Lithium hydroxide LiOH
It is made by mixing lithium and water. A reaction so violent, and so much heat is given off, that the hydrogen produced burns with a bright purple flame. For this reason, lithium batteries must be kept away from water. Lithium hydroxide is used in breathing gas purification systems for spacecraft, submarines, and rebreathers to remove carbon dioxide (CO2) from exhaled gas by producing lithium carbonate (Li2CO3).

Lithium iodide LiI
Lithium iodide is used as an electrolyte for high temperature batteries. It is also used for long life batteries as required, for example, by cardiac pacemakers. The solid is used as a phosphor for neutron detection.

Lithium nitrate LiNO3
An oxidizing agent used in the manufacture of fireworks and flares. It is deliquescent.

Lithium perchlorate LiClO4 [Irritant : Oxidizer]
Lithium perchlorate is used as a fuel and oxygen source in some chemical oxygen generators. As it has both the highest weight to oxygen and volume to oxygen ratio of all perchlorates, it is especially advantageous in aerospace applications. It is also used extensively as an electrolyte in lithium batteries.

Lithium peroxide Li2O2
It is used in air purifiers such as those used in submarines to absorb carbon dioxide and release oxygen.

Lithium sulfate Li2SO4
It is used to treat bipolar disorder.
Lithium tantalate LiTaO3
A crystalline solid which possesses unique optical, piezoelectric and pyroelectric properties which make it valuable for infrared motion detectors, terahertz generation and detection, surface acoustic wave applications, cell phones and possibly pyroelectric nuclear fusion.

Reactions of Lithium

Reactions with water
Lithium metals reacts slowly with water to form a colourless solution of lithium hydroxide (LiOH) and hydrogen gas, H2. The resulting solution is basic because of the dissolved hydroxide. The reaction is exothermic, but the reaction is slower than that of sodium.
2Li(s) + H2O(l) --> 2LiOH(aq) + H2(g)
Reactions with air
When lithium is burned in air, the main product is the white oxide lithium oxide, Li2O. Some lithium peroxide, Li2O2, also white, is also produced.
4Li(s) + O2(g) --> 2Li2O(s)
2Li(s) + O2(g) --> 2Li2O2(s)
Lithium reacts with nitrogen, N2, to form lithium nitride, Li3N. No other Gruop 1 element does anything similar, but the group 2 metal magnesium forms a similar nitride.
6Li(s) + N2(g) --> 2Li3N(s)
Reactions with halogens
Lithium metal reacts vigorously with all the halogens to form lithium halides.
2Li(s) + F2(g) --> LiF(s)
2Li(s) + Cl2(g) --> LiCl(s)
2Li(s) + Br2(g) --> LiBr(s)
2Li(s) + I2(g) --> LiI(s)
Reactions with acids
Lithium metal dissolves readily in dilute sulphuric acid to form solutions containing the aquated Li(I) ion together with hydrogen gas, H2.
2Li(s) + H2SO4(aq) --> 2Li+(aq) + SO42-(aq) + H2(g)
Reactions with bases
Lithium metals reacts slowly with water to form a colourless solution of basic lithium hydroxide (LiOH) and hydrogen gas (H2). The reaction continues even when the solution becomes basic. The resulting solution is basic because of the dissolved hydroxide. The reaction is exothermic, but the reaction is slower than that of sodium. As the reaction continues, the concentration of the hydroxide increases.
2Li(s) + 2H2O --> 2LiOH(aq) + H2(g)

Occurrence and Production of Lithium

On Earth, lithium is widely distributed, but because of its reactivity does not occur in its free form. In keeping with the origin of its name, lithium forms a minor part of almost all igneous rocks and is also found in many natural brines. Lithium is the thirty-first most abundant element, contained particularly in the minerals spodumene (LiAl(SiO3)2), lepidolite ((KLi2Al(Al,Si)3O10(F,OH)2), petalite (LiAlSi4O10), and amblygonite ((Li,Na)AlPO4(F,OH)). On average, Earth’s crust contains 65 parts per million (ppm) lithium.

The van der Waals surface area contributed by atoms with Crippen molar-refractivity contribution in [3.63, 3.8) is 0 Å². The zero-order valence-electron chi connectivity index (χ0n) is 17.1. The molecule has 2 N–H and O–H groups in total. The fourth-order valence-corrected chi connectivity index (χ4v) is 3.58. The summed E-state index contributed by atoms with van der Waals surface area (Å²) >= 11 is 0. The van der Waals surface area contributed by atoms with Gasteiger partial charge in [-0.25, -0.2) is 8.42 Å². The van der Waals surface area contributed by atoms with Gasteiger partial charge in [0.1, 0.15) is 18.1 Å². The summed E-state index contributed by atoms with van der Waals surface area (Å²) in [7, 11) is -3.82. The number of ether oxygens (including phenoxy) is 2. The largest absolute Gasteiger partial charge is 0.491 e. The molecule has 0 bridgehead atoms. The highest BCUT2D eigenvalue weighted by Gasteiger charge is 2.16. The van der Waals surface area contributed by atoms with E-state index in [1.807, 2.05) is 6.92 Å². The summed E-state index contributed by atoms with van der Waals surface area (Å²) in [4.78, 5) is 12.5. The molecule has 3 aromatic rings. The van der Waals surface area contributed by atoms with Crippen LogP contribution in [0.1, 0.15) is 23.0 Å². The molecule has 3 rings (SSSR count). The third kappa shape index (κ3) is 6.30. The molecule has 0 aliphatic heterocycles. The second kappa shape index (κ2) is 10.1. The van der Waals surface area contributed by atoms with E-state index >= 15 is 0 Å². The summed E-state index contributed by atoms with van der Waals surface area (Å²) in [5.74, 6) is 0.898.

Since the end of World War II, lithium metal production has greatly increased.
The metal is separated from other elements in igneous mineral such as those above, and is also extracted from the water of mineral springs. The metal is produced electrolytically from a mixture of fused lithium and potassium chloride. In 1998 it was about US$ 43 per pound ($95 per kg).
Chile is currently the leading lithium metal producer in the world, with Argentina next. Both countries recover the lithium from brine pools. In the United States lithium is similarly recovered from brine pools in Nevada.

Isotopes of Lithium

6Li [3 neutrons]
Abundance: 7.5%
Stable with 3 neutrons
Lithium-6 is valued as a source material for tritium (an isotope of hydrogen) production and as a neutron absorber in nuclear fusion.
7Li [4 neutrons]
Abundance: 92.5%
Stable with 4 neutrons
7Li is one of the primordial elements or, more properly, primordial isotopes, produced in Big Bang nucleosynthesis (a small amount of 6Li is also produced in stars).
ACD/ChemSketch 12.01 Build 28379

ACD/ChemSketch 12.01 Build 28379

This application is a handy and complex chemical structure creator.

Visualize a chemically intelligent drawing interface that provides a portal to an entire range of analytical tools, and facilitates the transformation of structural or analytical data into professional, easy-to-decipher reports or presentations.

Advanced Chemistry Development, Inc., (ACD/Labs) has developed such an interface, and has integrated it with every desktop software module they produce. To date, over 800,000 chemists have incorporated ACD/Labs' chemical drawing and graphics package, ACD/ChemSketch, into their daily routines. Academic institutions worldwide have adopted this software as an interactive teaching tool to simplify and convey chemistry concepts to their students, and publishing bodies such as Thieme, the publisher of Science of Synthesis, consider it to be "...supportive of the organic chemistry publisher's role, both in the construction of compounds and their basic analysis."